The first Top 3 position goes to Sanctifier en-Vec, a different take on Auriok Champion with the same protection but removing black and red cards in opposing graveyards. That's something super useful in Modern at the moment, disabling delirium, Living End's cycling creatures, or the Ovalchase Daredevil/The Underworld Cookbook combo among many others. The Cleric goes in a wide plethora of Modern decks, normally in the sideboard: Hammertime, Heliod Company, Humans, Orzhov Stoneblade, even some five-color builds—you name it! Currently it sits at around two euros per copy, but it will start going up once people stop opening MH2.

Unholy Heat claims second place. Though it should count as the best common card in the whole set, since it has changed the rules about red spells dealing with big creatures and planeswalkers. This card could have killed Oko, Thief of Crowns if he were still in the format! In the improbable case you haven't picked up your copies yet, this card should be a Modern/Legacy staple for years to come, and maybe next year you will be paying one euro or more per copy.


unholy heat void mirror

The gold medal goes to Void Mirror, an artifact that didn't catch my eye at first glance but proved to be one of the best sideboard cards in the set. Right now there are tons of free spells running around in Modern, Crashing Footfalls, Living End, Force of Negation, and Summoner's Pact the most important. On top of that it also counters the mythic Elemental cycle from the set as well as Mishra's Bauble and whole decks like Eldrazi Tron and Green Tron. The bargains of one euro per copy won't last long, so don't miss out on the Mirror and get yours now before the price starts to match the actual value.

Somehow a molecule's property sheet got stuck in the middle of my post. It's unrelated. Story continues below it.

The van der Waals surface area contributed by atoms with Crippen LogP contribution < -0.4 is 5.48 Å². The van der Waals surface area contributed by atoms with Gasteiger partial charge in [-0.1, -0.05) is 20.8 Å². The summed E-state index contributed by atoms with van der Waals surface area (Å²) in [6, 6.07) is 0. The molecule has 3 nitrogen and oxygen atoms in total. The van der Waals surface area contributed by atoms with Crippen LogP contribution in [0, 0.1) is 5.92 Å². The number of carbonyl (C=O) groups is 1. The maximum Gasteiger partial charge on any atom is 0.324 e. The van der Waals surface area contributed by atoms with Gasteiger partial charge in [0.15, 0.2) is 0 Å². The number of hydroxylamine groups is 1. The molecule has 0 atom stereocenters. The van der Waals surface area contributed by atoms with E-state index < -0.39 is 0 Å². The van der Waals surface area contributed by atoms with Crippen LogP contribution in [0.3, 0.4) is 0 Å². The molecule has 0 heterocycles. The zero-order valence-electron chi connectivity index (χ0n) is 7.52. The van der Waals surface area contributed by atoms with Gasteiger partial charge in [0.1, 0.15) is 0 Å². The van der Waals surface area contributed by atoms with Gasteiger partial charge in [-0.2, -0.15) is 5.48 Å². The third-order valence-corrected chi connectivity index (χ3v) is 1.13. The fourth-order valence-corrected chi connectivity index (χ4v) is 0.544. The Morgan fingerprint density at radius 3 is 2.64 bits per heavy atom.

Top 5 Modern Hosers

Our next Top 5 focuses on sideboard cards that recently started to become (even more) popular in Modern due to the humongous impact Urza's Saga has had on the format. Every player should gear up against the enchantment land Saga and stock up on these:

  1. Engineered Explosives
  2. Alpine Moon
  3. Pithing Needle
  4. Shattering Spree
  5. Wear // Tear

The ranking starts with Wear // Tear in fifth position, a split card from Dragon's Maze that has suddenly become very popular again while months ago it seemed to be overshadowed by Rip Apart from Strixhaven. That you can fuse both parts of the card allows you to destroy the aforementioned Saga plus a Construct token or any other artifact, hence any red-white strategy should be packing Wear // Tear.